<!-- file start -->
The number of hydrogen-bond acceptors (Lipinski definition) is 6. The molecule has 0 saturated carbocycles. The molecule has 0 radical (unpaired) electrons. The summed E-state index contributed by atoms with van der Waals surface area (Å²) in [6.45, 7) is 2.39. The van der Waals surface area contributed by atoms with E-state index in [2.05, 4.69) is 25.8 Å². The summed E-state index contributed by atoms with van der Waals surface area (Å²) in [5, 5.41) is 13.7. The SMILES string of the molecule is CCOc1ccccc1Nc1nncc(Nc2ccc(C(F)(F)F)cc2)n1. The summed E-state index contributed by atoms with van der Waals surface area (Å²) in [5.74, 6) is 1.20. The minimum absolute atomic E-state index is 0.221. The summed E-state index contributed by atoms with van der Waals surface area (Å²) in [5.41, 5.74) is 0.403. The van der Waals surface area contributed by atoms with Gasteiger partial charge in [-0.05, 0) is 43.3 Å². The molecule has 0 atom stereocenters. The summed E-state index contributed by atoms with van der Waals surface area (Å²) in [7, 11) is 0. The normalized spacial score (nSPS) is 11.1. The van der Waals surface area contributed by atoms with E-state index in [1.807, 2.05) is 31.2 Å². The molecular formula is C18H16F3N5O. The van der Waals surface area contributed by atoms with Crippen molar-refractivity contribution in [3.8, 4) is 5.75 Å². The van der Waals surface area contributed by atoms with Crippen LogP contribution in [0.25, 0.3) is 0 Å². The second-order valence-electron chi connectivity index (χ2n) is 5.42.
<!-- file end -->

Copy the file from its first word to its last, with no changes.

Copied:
The number of hydrogen-bond acceptors (Lipinski definition) is 6. The molecule has 0 saturated carbocycles. The molecule has 0 radical (unpaired) electrons. The summed E-state index contributed by atoms with van der Waals surface area (Å²) in [6.45, 7) is 2.39. The van der Waals surface area contributed by atoms with E-state index in [2.05, 4.69) is 25.8 Å². The summed E-state index contributed by atoms with van der Waals surface area (Å²) in [5, 5.41) is 13.7. The SMILES string of the molecule is CCOc1ccccc1Nc1nncc(Nc2ccc(C(F)(F)F)cc2)n1. The summed E-state index contributed by atoms with van der Waals surface area (Å²) in [5.74, 6) is 1.20. The minimum absolute atomic E-state index is 0.221. The summed E-state index contributed by atoms with van der Waals surface area (Å²) in [5.41, 5.74) is 0.403. The van der Waals surface area contributed by atoms with Gasteiger partial charge in [-0.05, 0) is 43.3 Å². The molecule has 0 atom stereocenters. The summed E-state index contributed by atoms with van der Waals surface area (Å²) in [7, 11) is 0. The normalized spacial score (nSPS) is 11.1. The van der Waals surface area contributed by atoms with E-state index in [1.807, 2.05) is 31.2 Å². The molecular formula is C18H16F3N5O. The van der Waals surface area contributed by atoms with Crippen molar-refractivity contribution in [3.8, 4) is 5.75 Å². The van der Waals surface area contributed by atoms with Crippen LogP contribution in [0.25, 0.3) is 0 Å². The second-order valence-electron chi connectivity index (χ2n) is 5.42.